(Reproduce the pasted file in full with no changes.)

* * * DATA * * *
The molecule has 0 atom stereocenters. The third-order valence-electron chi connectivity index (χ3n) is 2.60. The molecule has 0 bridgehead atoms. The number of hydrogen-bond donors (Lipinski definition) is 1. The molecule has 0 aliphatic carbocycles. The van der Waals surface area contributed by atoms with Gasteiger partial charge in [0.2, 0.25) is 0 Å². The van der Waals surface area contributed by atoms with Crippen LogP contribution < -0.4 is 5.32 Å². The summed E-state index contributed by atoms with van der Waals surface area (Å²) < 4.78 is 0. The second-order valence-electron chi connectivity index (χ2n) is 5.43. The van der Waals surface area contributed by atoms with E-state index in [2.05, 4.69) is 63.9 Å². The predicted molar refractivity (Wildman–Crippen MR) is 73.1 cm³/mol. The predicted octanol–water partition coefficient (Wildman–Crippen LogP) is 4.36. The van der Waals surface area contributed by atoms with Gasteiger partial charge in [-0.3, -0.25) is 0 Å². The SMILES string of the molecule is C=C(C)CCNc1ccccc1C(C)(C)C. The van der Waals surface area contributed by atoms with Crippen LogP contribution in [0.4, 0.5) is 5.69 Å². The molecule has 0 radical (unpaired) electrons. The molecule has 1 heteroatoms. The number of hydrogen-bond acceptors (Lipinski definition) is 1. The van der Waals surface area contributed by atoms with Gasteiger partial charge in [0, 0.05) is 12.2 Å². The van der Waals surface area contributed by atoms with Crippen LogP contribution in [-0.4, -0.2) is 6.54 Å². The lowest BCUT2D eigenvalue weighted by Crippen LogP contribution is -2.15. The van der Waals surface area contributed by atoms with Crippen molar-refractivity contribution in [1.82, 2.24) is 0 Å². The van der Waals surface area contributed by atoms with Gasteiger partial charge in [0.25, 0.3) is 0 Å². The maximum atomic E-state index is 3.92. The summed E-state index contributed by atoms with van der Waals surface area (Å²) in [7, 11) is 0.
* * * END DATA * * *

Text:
The molecule has 0 atom stereocenters. The third-order valence-electron chi connectivity index (χ3n) is 2.60. The molecule has 0 bridgehead atoms. The number of hydrogen-bond donors (Lipinski definition) is 1. The molecule has 0 aliphatic carbocycles. The van der Waals surface area contributed by atoms with Gasteiger partial charge in [0.2, 0.25) is 0 Å². The van der Waals surface area contributed by atoms with Crippen LogP contribution < -0.4 is 5.32 Å². The summed E-state index contributed by atoms with van der Waals surface area (Å²) < 4.78 is 0. The second-order valence-electron chi connectivity index (χ2n) is 5.43. The van der Waals surface area contributed by atoms with E-state index in [2.05, 4.69) is 63.9 Å². The predicted molar refractivity (Wildman–Crippen MR) is 73.1 cm³/mol. The predicted octanol–water partition coefficient (Wildman–Crippen LogP) is 4.36. The van der Waals surface area contributed by atoms with Gasteiger partial charge in [-0.3, -0.25) is 0 Å². The SMILES string of the molecule is C=C(C)CCNc1ccccc1C(C)(C)C. The van der Waals surface area contributed by atoms with Crippen LogP contribution in [0.4, 0.5) is 5.69 Å². The molecule has 0 radical (unpaired) electrons. The molecule has 1 heteroatoms. The number of hydrogen-bond acceptors (Lipinski definition) is 1. The van der Waals surface area contributed by atoms with Gasteiger partial charge in [0, 0.05) is 12.2 Å². The van der Waals surface area contributed by atoms with Crippen LogP contribution in [-0.4, -0.2) is 6.54 Å². The lowest BCUT2D eigenvalue weighted by Crippen LogP contribution is -2.15. The van der Waals surface area contributed by atoms with Crippen molar-refractivity contribution in [1.82, 2.24) is 0 Å². The van der Waals surface area contributed by atoms with Gasteiger partial charge in [0.25, 0.3) is 0 Å². The maximum atomic E-state index is 3.92. The summed E-state index contributed by atoms with van der Waals surface area (Å²) in [7, 11) is 0.